So, a little about myself..

I am a twenty-something frabriholic who recently graduated from college with a major in Anthropology and a minor in Linguistics. As such, I am fascinated with textiles, cultures and language/communication. This blog will serve as a way of bringing those interests and fascinations together in one spot. I already have several ideas running through my mind, and things I would like to explore and experiment with. Here is a small sampling of what you can look forward to down the road:

  • How do the clothes we wear communicate to others?
  • Exploring cultural diffusion within the world of fashion.
  • Exploring different textile traditions across the globe and through time.
  • DIY and step by step how-to

I do not merely aim to address these topics from an academic standpoint, I am also an avid creator as well. I learned to cross stitch when I was a small child, and taught myself how to knit, crochet, and sew. I recently designed and made some clothes which were featured as part of a runway show (read about it here, under the July 2010 heading) for the benefit of Access 4 in Springfield, IL.  The following are my 2 favorite pieces, which also got the most attention at the show:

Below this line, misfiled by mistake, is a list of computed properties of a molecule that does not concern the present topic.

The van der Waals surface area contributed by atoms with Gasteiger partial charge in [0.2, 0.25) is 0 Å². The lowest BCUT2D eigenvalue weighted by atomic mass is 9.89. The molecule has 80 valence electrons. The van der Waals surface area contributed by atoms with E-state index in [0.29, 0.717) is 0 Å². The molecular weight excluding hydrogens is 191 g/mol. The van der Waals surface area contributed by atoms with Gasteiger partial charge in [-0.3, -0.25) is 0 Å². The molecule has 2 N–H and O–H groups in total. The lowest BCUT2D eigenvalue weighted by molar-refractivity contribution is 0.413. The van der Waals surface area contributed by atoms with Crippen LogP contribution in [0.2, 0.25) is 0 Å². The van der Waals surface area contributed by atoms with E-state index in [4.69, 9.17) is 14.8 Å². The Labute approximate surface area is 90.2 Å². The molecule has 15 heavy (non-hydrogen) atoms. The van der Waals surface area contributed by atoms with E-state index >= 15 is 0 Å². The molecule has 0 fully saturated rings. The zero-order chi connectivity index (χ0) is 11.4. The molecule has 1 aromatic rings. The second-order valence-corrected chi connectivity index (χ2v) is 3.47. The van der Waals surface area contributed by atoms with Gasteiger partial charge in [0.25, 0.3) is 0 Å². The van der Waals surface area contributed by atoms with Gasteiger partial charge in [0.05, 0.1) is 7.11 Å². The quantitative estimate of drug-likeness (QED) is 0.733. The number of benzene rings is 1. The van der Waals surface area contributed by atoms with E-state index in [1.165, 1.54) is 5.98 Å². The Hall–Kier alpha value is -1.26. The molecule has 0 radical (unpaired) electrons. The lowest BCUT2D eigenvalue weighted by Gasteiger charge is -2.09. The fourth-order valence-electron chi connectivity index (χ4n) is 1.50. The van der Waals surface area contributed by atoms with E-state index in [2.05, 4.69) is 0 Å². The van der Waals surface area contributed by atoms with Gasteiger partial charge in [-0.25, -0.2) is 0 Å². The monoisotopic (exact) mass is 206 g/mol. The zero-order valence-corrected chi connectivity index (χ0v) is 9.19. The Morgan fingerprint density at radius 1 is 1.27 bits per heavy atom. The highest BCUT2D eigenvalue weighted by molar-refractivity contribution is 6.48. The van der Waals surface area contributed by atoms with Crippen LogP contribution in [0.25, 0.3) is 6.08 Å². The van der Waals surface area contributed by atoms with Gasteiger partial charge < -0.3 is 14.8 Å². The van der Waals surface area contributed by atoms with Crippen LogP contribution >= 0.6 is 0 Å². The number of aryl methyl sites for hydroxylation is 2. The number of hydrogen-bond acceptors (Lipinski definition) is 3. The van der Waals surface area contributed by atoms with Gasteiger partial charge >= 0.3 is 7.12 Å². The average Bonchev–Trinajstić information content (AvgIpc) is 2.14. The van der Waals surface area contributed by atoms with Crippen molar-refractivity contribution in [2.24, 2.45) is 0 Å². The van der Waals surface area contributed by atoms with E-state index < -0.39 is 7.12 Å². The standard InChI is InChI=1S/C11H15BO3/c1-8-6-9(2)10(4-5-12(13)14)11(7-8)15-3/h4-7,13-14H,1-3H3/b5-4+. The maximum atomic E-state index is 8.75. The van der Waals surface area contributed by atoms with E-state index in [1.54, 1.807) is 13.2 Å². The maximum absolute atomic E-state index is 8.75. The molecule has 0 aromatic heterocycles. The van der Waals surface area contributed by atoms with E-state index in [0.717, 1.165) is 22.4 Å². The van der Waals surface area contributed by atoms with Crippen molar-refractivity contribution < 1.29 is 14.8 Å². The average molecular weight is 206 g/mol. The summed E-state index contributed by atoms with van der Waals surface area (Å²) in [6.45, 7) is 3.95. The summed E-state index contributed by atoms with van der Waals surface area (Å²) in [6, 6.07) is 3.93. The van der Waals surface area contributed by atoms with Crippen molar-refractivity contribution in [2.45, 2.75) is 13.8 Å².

Both of these dresses were altered creations. The original dresses came from Goodwill. The first of these dresses started off as the matronly black dress pictured to the left. I took my seam ripper to it, removed the black lace and replaced it with hot pink lace, but without adding the neck or sleeves back to it, so it looks more like a corset style dress. I also shortened the skirt considerably (from floor length to just above the knees). The end result is pictured to the right.

The second dress (which I unfortunately do not have a before picture of) started off as a maroon bridesmaids dress. The original was actually made by ILGWU.  Basically, I removed the sleeves, took the dress completely apart (the seam ripper is my best friend), covered it in black lace, and sewed it back together, gathering the lace at the bottom in a kind of ball gown fashion. This might seem like a simple process, but trust me, I fought this dress like the devil. On more than one occasion I had to rip out my own stitches and redo it because the edges would not be lined up properly and one panel would seem longer than the other, or I’d have this unsightly fabric bubble (observe below).

So what did I do? I screamed, cussed out both the dress and my sewing machine, cried a little bit and then proceeded to re-sew the seam by hand.  This dress (and lack of sleep because I was trying to meet a deadline) almost drove me insane. Pictured below is my hand stitching, with a ruler to show my distance between stitches. Anyone who sews by hand can appreciate this.

And, finally, this is myself modeling the finished dress (with a hoop skirt underneath to give it volume).